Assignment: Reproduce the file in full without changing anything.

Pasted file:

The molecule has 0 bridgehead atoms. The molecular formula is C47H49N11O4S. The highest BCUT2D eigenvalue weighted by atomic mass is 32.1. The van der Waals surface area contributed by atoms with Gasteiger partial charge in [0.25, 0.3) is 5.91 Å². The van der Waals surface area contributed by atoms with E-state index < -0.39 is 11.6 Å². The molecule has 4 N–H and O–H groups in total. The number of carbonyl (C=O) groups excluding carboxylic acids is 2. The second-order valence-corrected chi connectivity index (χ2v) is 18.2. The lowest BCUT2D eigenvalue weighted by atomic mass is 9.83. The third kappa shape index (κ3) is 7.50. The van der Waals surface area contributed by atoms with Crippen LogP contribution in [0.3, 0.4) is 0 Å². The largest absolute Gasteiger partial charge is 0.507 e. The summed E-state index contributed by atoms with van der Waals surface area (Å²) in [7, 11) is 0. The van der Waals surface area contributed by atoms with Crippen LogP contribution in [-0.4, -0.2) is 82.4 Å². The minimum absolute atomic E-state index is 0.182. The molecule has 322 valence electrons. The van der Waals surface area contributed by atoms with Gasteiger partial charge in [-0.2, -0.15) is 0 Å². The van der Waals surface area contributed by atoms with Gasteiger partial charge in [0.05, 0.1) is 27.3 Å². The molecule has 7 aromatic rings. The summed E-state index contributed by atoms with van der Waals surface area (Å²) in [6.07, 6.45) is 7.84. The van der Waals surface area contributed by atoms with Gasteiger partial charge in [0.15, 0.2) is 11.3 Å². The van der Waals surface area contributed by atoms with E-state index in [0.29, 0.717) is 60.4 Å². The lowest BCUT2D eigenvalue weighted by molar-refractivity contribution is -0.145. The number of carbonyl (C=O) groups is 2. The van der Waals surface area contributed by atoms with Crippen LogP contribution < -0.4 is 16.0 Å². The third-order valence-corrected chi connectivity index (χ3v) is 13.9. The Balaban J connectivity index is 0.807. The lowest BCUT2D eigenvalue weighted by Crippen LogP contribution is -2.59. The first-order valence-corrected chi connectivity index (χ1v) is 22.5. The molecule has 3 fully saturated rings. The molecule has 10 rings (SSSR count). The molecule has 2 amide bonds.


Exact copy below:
The molecule has 0 bridgehead atoms. The molecular formula is C47H49N11O4S. The highest BCUT2D eigenvalue weighted by atomic mass is 32.1. The van der Waals surface area contributed by atoms with Gasteiger partial charge in [0.25, 0.3) is 5.91 Å². The van der Waals surface area contributed by atoms with E-state index < -0.39 is 11.6 Å². The molecule has 4 N–H and O–H groups in total. The number of carbonyl (C=O) groups excluding carboxylic acids is 2. The second-order valence-corrected chi connectivity index (χ2v) is 18.2. The lowest BCUT2D eigenvalue weighted by atomic mass is 9.83. The third kappa shape index (κ3) is 7.50. The van der Waals surface area contributed by atoms with Crippen LogP contribution in [0.3, 0.4) is 0 Å². The largest absolute Gasteiger partial charge is 0.507 e. The summed E-state index contributed by atoms with van der Waals surface area (Å²) in [7, 11) is 0. The van der Waals surface area contributed by atoms with Crippen LogP contribution in [-0.4, -0.2) is 82.4 Å². The minimum absolute atomic E-state index is 0.182. The molecule has 322 valence electrons. The van der Waals surface area contributed by atoms with Gasteiger partial charge in [-0.2, -0.15) is 0 Å². The van der Waals surface area contributed by atoms with Gasteiger partial charge in [0.05, 0.1) is 27.3 Å². The molecule has 7 aromatic rings. The summed E-state index contributed by atoms with van der Waals surface area (Å²) in [6.07, 6.45) is 7.84. The van der Waals surface area contributed by atoms with Gasteiger partial charge in [0.15, 0.2) is 11.3 Å². The van der Waals surface area contributed by atoms with E-state index in [0.29, 0.717) is 60.4 Å². The lowest BCUT2D eigenvalue weighted by molar-refractivity contribution is -0.145. The number of carbonyl (C=O) groups is 2. The van der Waals surface area contributed by atoms with Crippen LogP contribution < -0.4 is 16.0 Å². The third-order valence-corrected chi connectivity index (χ3v) is 13.9. The Balaban J connectivity index is 0.807. The lowest BCUT2D eigenvalue weighted by Crippen LogP contribution is -2.59. The first-order valence-corrected chi connectivity index (χ1v) is 22.5. The molecule has 3 fully saturated rings. The molecule has 10 rings (SSSR count). The molecule has 2 amide bonds.